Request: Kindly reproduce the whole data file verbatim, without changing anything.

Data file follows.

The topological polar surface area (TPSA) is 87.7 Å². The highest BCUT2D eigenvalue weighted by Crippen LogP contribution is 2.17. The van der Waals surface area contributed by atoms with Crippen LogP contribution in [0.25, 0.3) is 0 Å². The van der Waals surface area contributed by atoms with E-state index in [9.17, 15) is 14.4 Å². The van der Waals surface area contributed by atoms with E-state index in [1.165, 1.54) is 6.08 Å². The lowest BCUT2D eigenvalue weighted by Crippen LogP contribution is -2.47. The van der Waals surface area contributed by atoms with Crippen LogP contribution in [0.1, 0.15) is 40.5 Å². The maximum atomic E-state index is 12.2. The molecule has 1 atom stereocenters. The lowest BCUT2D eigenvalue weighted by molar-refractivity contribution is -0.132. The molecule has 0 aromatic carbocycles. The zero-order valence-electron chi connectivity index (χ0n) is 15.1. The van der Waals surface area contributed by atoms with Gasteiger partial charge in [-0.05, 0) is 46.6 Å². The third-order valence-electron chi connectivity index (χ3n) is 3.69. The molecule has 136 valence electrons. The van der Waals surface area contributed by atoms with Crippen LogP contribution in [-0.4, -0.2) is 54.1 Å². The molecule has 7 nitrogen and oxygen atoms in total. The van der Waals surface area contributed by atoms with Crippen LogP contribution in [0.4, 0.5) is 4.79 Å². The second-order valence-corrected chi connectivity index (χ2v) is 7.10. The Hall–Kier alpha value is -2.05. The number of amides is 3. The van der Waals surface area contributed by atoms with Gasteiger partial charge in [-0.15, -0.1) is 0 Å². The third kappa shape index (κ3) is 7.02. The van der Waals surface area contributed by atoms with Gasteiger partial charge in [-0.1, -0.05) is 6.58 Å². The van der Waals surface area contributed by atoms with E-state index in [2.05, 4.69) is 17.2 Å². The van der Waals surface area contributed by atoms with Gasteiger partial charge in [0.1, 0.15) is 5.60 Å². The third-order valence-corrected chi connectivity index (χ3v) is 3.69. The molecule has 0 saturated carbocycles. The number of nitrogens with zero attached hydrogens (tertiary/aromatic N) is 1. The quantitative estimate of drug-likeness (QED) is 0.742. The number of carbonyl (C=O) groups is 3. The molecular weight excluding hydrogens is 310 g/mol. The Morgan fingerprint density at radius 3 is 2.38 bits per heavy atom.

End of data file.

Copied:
The topological polar surface area (TPSA) is 87.7 Å². The highest BCUT2D eigenvalue weighted by Crippen LogP contribution is 2.17. The van der Waals surface area contributed by atoms with Crippen LogP contribution in [0.25, 0.3) is 0 Å². The van der Waals surface area contributed by atoms with E-state index in [9.17, 15) is 14.4 Å². The van der Waals surface area contributed by atoms with E-state index in [1.165, 1.54) is 6.08 Å². The lowest BCUT2D eigenvalue weighted by Crippen LogP contribution is -2.47. The van der Waals surface area contributed by atoms with Crippen LogP contribution in [0.1, 0.15) is 40.5 Å². The maximum atomic E-state index is 12.2. The molecule has 1 atom stereocenters. The lowest BCUT2D eigenvalue weighted by molar-refractivity contribution is -0.132. The molecule has 0 aromatic carbocycles. The zero-order valence-electron chi connectivity index (χ0n) is 15.1. The van der Waals surface area contributed by atoms with Gasteiger partial charge in [-0.05, 0) is 46.6 Å². The third-order valence-electron chi connectivity index (χ3n) is 3.69. The molecule has 136 valence electrons. The van der Waals surface area contributed by atoms with Crippen LogP contribution in [-0.4, -0.2) is 54.1 Å². The molecule has 7 nitrogen and oxygen atoms in total. The van der Waals surface area contributed by atoms with Crippen LogP contribution in [0.4, 0.5) is 4.79 Å². The second-order valence-corrected chi connectivity index (χ2v) is 7.10. The Hall–Kier alpha value is -2.05. The number of amides is 3. The van der Waals surface area contributed by atoms with Gasteiger partial charge in [-0.15, -0.1) is 0 Å². The third kappa shape index (κ3) is 7.02. The van der Waals surface area contributed by atoms with Gasteiger partial charge in [-0.1, -0.05) is 6.58 Å². The van der Waals surface area contributed by atoms with E-state index in [2.05, 4.69) is 17.2 Å². The van der Waals surface area contributed by atoms with Gasteiger partial charge in [0.1, 0.15) is 5.60 Å². The third-order valence-corrected chi connectivity index (χ3v) is 3.69. The molecule has 0 saturated carbocycles. The number of nitrogens with zero attached hydrogens (tertiary/aromatic N) is 1. The quantitative estimate of drug-likeness (QED) is 0.742. The number of carbonyl (C=O) groups is 3. The molecular weight excluding hydrogens is 310 g/mol. The Morgan fingerprint density at radius 3 is 2.38 bits per heavy atom.